Recent work (Luckow et al., submitted a) also indicates that the monospecific tribe Mimozygantheae should be subsumed in the Mimoseae near Piptadeniopsis and Prosopidastrum, currently in the Prosopis group. Otherwise, the informal groups within the Mimoseae recognised by Lewis & Elias (1981) are relatively well-supported by current phylogenies and only a few departures have been made from their system. Where relationships are either poorly supported or unresolved, the classification of Lewis & Elias (1981) is retained. The Xylia group is dismantled and the Adenanthera group recircumscribed to include Calpocalyx and Xylia . Desmanthus has been removed from the Dichrostachys group, as has Neptunia, in agreement with recent molecular and morphological phylogenetic studies (Harris et al., 1994; Hughes, 1998; Luckow, 1995, 1997). A new group is erected to accommodate Piptadeniastrum which is well separated from Newtonia in the most recent phylogeny (Luckow et al., 2000; 2003), and another to accommodate Cylicodiscus, which is more closely related to the clade containing the Prosopis, Leucaena, Dichrostachys, and Piptadenia groups than it is to the Newtonia group. Neptunia is well supported as sister to Prosopidastrum in recent analyses (Luckow et al., 2003) and is included in the Prosopis group here. Relationships of genera in the Prosopis group are not resolved, but the group is retained here as there is no evidence that it is not monophyletic. Genera newly described since 1981 include Alantsilodendron, Calliandropsis, Kanaloa, and Lemurodendron. Alantsilodendron and Calliandropsis are placed in the Dichrostachys group, and Kanaloa in the Leucaena group based on phylogenetic analyses (Hughes, 1998; Luckow, 1997; Luckow et al., 2000). Lemurodendron is tentatively included in the Newtonia group as suggested by Villiers & Guinet (1989). As treated here the Mimoseae comprises 40 genera and from (859)– 869–(879) species.

Placed in a strongly supported clade with Pseudoprosopis and Calpocalyx (Luckow et al., 2003), in the Adenanthera group
Habit
Trees
Ecology
Tropical rain forest and riverine forest, seasonally dry forest, woodland and bushland
Distribution
Africa (1 sp. each in W and WC regions, i.e. Congo [Kinshasa]; SE Africa, 3 spp. in Zanzibar-Inhambane and 1 sp. in Zambezian regions); N Madagascar (2 spp.); S Asia (1 sp.) but introduced in E Africa, Indo-China and Malesia

[LOWO]
Use
Xylia xylocarpa (Roxb.) Taub. (= X. dolabriformis Benth.), commonly known as pyinkado, pynkado, irul, sokram, cam xe or Burmese ironwood , was one of the most important timber trees in Myanmar [Burma] (particularly for railway sleepers); other timber uses include construction, flooring, boat building, furniture, posts and wheels; this and other species are also used for fuelwood, medicine, soap, human food (roasted seeds), tannins and oil (from seeds)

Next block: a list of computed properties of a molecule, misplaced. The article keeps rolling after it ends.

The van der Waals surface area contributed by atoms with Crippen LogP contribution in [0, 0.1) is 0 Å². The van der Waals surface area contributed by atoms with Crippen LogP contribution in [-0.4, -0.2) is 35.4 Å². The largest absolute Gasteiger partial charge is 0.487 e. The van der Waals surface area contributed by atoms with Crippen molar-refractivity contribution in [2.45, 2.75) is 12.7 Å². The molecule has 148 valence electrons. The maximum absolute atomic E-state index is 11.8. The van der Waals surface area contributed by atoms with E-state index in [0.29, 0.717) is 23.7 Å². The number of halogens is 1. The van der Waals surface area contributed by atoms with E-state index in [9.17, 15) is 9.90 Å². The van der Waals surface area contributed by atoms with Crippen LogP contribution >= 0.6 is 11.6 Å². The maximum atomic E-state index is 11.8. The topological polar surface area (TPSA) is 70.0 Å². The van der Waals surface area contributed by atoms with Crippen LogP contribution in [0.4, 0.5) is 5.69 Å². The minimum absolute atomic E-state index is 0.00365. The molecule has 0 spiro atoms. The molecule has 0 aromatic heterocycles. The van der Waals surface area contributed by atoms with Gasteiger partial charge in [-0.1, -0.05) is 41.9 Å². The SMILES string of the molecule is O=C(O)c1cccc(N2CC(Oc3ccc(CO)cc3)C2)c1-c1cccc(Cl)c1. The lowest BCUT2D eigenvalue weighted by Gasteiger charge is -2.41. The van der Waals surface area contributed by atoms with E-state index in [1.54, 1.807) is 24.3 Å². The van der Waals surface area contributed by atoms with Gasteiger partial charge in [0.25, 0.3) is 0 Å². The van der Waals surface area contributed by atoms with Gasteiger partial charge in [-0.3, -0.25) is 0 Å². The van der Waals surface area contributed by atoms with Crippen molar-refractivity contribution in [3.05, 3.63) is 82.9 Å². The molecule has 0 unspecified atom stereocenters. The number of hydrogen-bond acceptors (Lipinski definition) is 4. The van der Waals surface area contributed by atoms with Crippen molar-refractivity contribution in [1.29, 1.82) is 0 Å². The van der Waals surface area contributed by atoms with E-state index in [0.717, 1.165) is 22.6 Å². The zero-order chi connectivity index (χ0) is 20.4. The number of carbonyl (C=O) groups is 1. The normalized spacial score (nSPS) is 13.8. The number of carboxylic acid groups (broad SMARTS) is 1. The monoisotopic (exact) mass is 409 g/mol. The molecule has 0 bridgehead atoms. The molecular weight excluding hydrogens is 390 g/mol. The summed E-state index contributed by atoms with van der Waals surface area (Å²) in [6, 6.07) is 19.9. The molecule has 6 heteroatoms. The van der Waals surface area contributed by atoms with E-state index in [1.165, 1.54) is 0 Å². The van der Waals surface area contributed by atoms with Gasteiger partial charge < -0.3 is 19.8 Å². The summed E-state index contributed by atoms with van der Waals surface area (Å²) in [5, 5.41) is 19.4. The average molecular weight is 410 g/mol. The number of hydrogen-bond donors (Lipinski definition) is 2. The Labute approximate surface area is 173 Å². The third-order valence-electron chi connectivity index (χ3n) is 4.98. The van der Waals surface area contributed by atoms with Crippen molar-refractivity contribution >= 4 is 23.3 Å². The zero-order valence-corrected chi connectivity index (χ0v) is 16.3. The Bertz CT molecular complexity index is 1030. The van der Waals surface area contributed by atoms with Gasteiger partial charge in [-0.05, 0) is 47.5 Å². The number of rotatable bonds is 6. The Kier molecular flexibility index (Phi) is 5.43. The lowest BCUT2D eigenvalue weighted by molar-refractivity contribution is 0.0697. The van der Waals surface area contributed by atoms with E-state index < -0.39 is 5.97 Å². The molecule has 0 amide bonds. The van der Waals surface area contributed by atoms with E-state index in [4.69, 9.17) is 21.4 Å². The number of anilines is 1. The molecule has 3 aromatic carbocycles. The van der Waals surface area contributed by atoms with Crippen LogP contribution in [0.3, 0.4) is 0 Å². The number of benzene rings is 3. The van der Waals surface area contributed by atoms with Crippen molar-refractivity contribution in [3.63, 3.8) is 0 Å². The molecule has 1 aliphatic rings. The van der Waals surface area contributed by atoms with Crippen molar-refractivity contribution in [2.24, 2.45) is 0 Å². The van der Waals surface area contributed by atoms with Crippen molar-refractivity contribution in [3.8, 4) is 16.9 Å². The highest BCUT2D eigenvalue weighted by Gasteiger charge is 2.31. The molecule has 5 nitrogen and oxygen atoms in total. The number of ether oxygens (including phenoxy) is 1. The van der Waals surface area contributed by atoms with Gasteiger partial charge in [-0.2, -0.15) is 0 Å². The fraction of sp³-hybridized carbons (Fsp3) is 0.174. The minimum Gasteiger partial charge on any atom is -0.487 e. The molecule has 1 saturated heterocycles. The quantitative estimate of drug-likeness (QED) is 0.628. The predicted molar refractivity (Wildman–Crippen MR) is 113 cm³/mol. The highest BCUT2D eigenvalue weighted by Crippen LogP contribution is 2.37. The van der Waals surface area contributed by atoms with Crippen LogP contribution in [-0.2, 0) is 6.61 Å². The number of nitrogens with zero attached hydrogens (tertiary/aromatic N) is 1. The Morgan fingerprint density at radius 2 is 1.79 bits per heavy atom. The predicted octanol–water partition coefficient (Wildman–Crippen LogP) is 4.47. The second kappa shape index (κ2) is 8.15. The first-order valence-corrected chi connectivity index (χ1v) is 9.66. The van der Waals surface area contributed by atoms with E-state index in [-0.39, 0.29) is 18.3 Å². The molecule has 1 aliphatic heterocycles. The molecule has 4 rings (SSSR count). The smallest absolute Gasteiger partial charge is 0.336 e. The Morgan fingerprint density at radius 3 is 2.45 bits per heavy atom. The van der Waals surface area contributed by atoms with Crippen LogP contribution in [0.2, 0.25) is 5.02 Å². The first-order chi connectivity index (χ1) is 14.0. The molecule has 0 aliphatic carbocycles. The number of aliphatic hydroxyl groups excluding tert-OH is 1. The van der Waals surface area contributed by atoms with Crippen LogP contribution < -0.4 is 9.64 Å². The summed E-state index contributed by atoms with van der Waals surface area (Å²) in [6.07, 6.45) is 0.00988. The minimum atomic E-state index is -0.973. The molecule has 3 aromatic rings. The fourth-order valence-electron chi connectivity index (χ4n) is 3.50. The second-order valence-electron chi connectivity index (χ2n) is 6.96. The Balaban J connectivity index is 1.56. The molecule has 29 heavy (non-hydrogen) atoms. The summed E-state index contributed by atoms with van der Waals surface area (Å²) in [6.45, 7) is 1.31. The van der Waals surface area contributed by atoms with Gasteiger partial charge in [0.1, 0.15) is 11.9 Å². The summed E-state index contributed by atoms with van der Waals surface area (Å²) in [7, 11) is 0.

Native to:

Bangladesh, Cambodia, Ghana, Guinea, India, Ivory Coast, Laos, Liberia, Madagascar, Malawi, Mozambique, Myanmar, Northern Provinces, Sierra Leone, Tanzania, Thailand, Vietnam, Zaïre, Zimbabwe

Introduced into:

Gambia, Philippines, Solomon Is., Uganda

Xylia Benth. appears in other Kew resources:

First published in J. Bot. (Hooker) 4: 417 (1842)

Accepted by

  • Govaerts, R., Nic Lughadha, E., Black, N., Turner, R. & Paton, A. (2021). The World Checklist of Vascular Plants, a continuously updated resource for exploring global plant diversity. https://doi.org/10.1038/s41597-021-00997-6. Scientific Data 8: 215.

Literature

Flora of West Tropical Africa

  • Trans. Linn. Soc. 30: 373 (1875).
  • in Benth. & Hook. f. Gen. Pl. 1: 594 (1865)

Flora Zambesiaca

  • in Hook., Journ. Bot. 4: 417 (1842).

Flora of Tropical East Africa

  • in Hook., Journ. Bot. 4: 417 (1842)

  • Flora Zambesiaca

    Flora Zambesiaca
    http://creativecommons.org/licenses/by-nc-sa/3.0

  • Flora of Tropical East Africa

    Flora of Tropical East Africa
    http://creativecommons.org/licenses/by-nc-sa/3.0

  • Kew Backbone Distributions

    The International Plant Names Index and World Checklist of Selected Plant Families 2022. Published on the Internet at http://www.ipni.org and http://apps.kew.org/wcsp/
    © Copyright 2017 World Checklist of Selected Plant Families. http://creativecommons.org/licenses/by/3.0

  • Kew Names and Taxonomic Backbone

    The International Plant Names Index and World Checklist of Selected Plant Families 2022. Published on the Internet at http://www.ipni.org and http://apps.kew.org/wcsp/
    © Copyright 2017 International Plant Names Index and World Checklist of Selected Plant Families. http://creativecommons.org/licenses/by/3.0

  • Legumes of the World Online

    http://creativecommons.org/licenses/by-nc-sa/3.0